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Worcester Railers Return to the Ice

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Jason Savio


Railers forward #72 Drew Callin returns for third season with team . Credit Rich Leblanc

It has been a long time coming but professional hockey is finally coming back to Woo Town. 

On October 23 the Worcester Railers hockey club will make its return to the DCU Center for its home opening game of the 2021-2022 season against the Maine Mariners. 

After a false start last season and a season cut short a year prior, it certainly hasn’t been easy for the Railers to get back on the ice. When speaking to those in charge of getting the team back in front of its fans, you can sense a collective nervous anticipation and excitement. A lot of work has gone into putting this Railers team together, and not only is the expectation level high for the club to perform well, there is an expectation to just see the club simply skate again.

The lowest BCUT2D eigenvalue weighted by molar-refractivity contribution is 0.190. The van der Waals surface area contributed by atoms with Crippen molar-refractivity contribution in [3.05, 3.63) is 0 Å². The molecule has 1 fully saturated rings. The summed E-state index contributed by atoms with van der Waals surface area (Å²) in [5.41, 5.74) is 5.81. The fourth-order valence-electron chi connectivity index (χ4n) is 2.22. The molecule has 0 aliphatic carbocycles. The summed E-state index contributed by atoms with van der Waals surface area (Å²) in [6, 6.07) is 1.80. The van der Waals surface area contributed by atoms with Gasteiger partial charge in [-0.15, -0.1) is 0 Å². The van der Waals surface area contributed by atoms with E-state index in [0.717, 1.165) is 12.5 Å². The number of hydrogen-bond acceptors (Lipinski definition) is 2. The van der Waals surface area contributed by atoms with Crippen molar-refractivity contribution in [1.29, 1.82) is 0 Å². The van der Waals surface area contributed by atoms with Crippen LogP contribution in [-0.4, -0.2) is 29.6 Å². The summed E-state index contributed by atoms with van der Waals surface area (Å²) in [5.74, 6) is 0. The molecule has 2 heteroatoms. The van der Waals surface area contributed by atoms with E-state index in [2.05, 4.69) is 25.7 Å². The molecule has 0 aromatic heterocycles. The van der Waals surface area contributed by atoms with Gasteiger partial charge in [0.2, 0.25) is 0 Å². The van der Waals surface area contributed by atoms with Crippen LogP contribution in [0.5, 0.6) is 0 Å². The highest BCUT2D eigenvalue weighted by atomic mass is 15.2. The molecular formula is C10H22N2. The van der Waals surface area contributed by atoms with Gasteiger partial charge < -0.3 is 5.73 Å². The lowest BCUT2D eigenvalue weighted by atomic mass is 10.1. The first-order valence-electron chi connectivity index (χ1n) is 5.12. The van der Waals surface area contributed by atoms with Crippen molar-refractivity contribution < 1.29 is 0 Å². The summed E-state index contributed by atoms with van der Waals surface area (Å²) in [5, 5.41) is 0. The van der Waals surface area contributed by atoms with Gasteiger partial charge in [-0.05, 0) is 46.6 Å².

Railers forward JD Dudek returns for second season with team. Credit Rich Leblanc 

False Start

The Railers’ 2019-2020 season ended the same way it did for a lot of other sports teams that year: a screeching halt. Because of COVID, the Railers 2019-2020 season was cut seven games short, ending on March 7, 2020. The Railers players haven’t hit the ice together since. 

The team tried to get things going for the 2020-2021 season, but eventually had to back out because of numerous challenges posed by COVID, including state mandates not allowing fans in the DCU Center building and the team not being able to play the two Canadian clubs in the ECHL because of the borders still being closed.